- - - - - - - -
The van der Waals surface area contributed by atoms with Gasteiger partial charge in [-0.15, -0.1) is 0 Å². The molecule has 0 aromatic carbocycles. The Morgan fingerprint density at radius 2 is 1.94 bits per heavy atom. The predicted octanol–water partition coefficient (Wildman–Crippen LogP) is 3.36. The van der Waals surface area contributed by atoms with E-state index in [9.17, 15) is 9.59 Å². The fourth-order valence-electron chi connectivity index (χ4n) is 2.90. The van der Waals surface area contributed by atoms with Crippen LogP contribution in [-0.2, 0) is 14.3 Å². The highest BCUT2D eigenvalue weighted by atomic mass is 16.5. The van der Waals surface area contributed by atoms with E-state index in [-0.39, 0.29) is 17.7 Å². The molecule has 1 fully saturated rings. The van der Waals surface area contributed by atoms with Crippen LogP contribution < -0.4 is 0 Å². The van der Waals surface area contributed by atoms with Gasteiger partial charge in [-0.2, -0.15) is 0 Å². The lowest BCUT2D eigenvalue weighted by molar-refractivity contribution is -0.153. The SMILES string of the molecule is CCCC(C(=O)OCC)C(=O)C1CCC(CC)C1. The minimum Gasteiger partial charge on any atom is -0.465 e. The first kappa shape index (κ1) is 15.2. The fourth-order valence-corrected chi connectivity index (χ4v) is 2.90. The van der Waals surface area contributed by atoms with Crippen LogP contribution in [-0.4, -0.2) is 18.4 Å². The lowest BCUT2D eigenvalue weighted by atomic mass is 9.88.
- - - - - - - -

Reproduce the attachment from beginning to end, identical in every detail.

The van der Waals surface area contributed by atoms with Gasteiger partial charge in [-0.15, -0.1) is 0 Å². The molecule has 0 aromatic carbocycles. The Morgan fingerprint density at radius 2 is 1.94 bits per heavy atom. The predicted octanol–water partition coefficient (Wildman–Crippen LogP) is 3.36. The van der Waals surface area contributed by atoms with E-state index in [9.17, 15) is 9.59 Å². The fourth-order valence-electron chi connectivity index (χ4n) is 2.90. The van der Waals surface area contributed by atoms with Crippen LogP contribution in [-0.2, 0) is 14.3 Å². The highest BCUT2D eigenvalue weighted by atomic mass is 16.5. The van der Waals surface area contributed by atoms with E-state index in [-0.39, 0.29) is 17.7 Å². The molecule has 1 fully saturated rings. The van der Waals surface area contributed by atoms with Crippen LogP contribution < -0.4 is 0 Å². The van der Waals surface area contributed by atoms with Gasteiger partial charge in [-0.2, -0.15) is 0 Å². The lowest BCUT2D eigenvalue weighted by molar-refractivity contribution is -0.153. The SMILES string of the molecule is CCCC(C(=O)OCC)C(=O)C1CCC(CC)C1. The minimum Gasteiger partial charge on any atom is -0.465 e. The first kappa shape index (κ1) is 15.2. The fourth-order valence-corrected chi connectivity index (χ4v) is 2.90. The van der Waals surface area contributed by atoms with Crippen LogP contribution in [-0.4, -0.2) is 18.4 Å². The lowest BCUT2D eigenvalue weighted by atomic mass is 9.88.